From curator Stefano Catalani: "Greer's exploration of the sensuality of life is reflected in the sensuousness of her medium. The materials mirror the body in its dual reality of emotional and corporal: soft vs. hard, vulnerable vs. strong, huge vs. delicate. Her formal realm is a soft one, made of crocheted and stitched fairy tales and archetypal myths, addressing the commonality of feeling and thinking of the human condition. Meaning is embodied in the narratives and yet embedded in the very material."
Entering “Dare alla Luce”, the you pass through and under a forest canopy of earthly paradise of 8 green chandelier-like forms made up of a 1000+ yards of crocheted/beaded/braided/ stitched vines, branches and leaves. Through this lush ooze of greenery, dripping with overabundant beaded fruitings, the viewer enters the celestial realm, the night sky represented by a large black pelican, spread wings, perched above on a black glittering branch extending off the wall out of a grotto of obsidian. The gnarled bird wears an elaborate headdress and gown spreading behind her 15 feet; an accumulation of sewn feathers, dyed, twisted tendril masses of black shredded crocheted fabrics, yarns and beads. The end of the gown touching the ground is tattered, filthy but exposes glittering white fabric lilies. Flowing from the pouch of the pelican’s mouth, a galaxy of crocheted, beaded milk spills onto the floor. Mixed in with this white current are stars of silver glass, rhinestones, sequins, quartz, beads, that begin to rise off the floor, hoisted like little chandeliers. This night goddess looks across to a whitish moon orb emerging from the wall like a pregnant belly, covered in a skin of beaded craters of pearls, shells and white and grey beads.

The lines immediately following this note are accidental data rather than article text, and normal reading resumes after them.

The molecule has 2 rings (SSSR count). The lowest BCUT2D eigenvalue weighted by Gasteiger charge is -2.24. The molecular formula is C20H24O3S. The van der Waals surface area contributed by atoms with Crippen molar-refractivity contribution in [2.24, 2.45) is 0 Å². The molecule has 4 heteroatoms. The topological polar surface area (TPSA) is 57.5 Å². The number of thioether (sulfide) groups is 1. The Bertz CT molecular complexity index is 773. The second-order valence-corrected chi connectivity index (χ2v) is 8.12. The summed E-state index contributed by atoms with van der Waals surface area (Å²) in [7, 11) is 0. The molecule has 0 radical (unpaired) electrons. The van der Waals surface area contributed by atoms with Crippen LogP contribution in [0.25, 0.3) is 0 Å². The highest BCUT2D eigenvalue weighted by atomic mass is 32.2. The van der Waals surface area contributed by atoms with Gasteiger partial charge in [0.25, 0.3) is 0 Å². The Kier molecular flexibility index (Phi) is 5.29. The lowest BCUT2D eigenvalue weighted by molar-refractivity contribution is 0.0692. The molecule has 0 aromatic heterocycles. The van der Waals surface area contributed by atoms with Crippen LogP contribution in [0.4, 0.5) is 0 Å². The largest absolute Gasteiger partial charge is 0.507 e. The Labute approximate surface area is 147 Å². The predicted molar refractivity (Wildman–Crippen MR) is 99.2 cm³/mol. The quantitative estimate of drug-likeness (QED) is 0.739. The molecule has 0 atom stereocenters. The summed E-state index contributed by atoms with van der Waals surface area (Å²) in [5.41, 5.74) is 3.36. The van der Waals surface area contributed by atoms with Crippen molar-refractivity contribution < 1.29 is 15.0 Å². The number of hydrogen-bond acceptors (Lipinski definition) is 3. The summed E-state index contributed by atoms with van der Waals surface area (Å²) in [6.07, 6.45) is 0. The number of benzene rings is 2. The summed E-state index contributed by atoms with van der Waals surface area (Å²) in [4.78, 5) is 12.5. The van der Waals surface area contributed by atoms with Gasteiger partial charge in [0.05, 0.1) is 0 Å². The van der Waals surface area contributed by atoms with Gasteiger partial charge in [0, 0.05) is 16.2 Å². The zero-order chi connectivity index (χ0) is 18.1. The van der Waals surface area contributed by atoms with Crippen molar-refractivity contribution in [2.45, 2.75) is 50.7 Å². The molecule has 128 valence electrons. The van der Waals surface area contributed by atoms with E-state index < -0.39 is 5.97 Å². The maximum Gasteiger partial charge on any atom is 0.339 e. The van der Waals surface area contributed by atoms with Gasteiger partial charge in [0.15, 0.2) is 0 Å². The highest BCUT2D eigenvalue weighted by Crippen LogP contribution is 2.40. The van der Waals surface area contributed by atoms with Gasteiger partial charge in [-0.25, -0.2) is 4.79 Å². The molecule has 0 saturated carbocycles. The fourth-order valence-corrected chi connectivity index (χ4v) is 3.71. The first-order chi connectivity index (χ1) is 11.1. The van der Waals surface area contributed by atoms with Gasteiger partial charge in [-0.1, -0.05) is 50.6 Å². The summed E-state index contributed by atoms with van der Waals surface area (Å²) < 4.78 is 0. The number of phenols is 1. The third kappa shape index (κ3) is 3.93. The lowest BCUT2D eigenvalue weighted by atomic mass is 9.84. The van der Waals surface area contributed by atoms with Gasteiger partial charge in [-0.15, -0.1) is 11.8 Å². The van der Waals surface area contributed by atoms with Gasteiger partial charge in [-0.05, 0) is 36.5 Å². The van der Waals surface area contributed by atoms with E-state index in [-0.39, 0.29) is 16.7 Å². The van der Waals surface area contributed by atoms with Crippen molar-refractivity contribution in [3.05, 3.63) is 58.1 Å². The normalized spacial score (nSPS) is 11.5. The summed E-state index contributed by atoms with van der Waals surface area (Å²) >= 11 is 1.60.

The seed of all this was my discovery of Jacopo Tintoretto’s painting The Origin of the Milky Way just as I began the ardent journey of nursing my own Herculean-sized infant. In the painting we see Jupiter holding his illegitimate child, the baby Hercules to the breast of sleeping Juno, his wife, so that the child may become immortal by drinking the goddess’s breast milk. Juno awakes, pushes away the child and her milk sprays across the sky to create the Milky Way. The legend continues that the milk that fell to earth became the whitened lily. Here was ancient mythology of the origin of celestial phenomena, but also described the truest intimate experience of my life. The drama of the gods became wrapped around the most haptic and experiential knowledge of my own body, a body awash in its own fleshly corporeal and visceral nature, under the influence of the same forces of nature that move the planets.
In this work I want to explore this paradox of each life being inimitable yet we all in someway fit into an archetype, legend or mythology. Arguably every ancient culture has used the celestial dominion as text to record human concerns. The microcosm of the tiniest of private human experiences slides into the macrocosm of these largest of stories written across the sky by our ancestors. My title, Dare alla Luce, in Italian means ‘to give birth’, but literally translates “to give to the light”, as if each new life was a tiny star given to the heavens. I’m not so much interested in ruminating upon giving birth, but upon the experience we all share, of being born, of entering the Light and the flux of time and the stories we have told for all of human history
This project isn’t so much about breast milk as it is about human experiences that perpetually reoccur, until they become mythos. Some events are fundamental to our condition, regardless of social or historical landscape…being born/loving/ hunger/drive/lust/transcendent ecstasy/dying. What I want to contribute to our communal dialogue is a view of our primary sameness, under it all we are all animals, baffled but seeking.
Reviews for 'Dare alla Luce'
January 22, 2009 – May 30, 2009
Driscoll, Megan. “Art and Blogging”, Apophenia (Oregon), January 21, 2009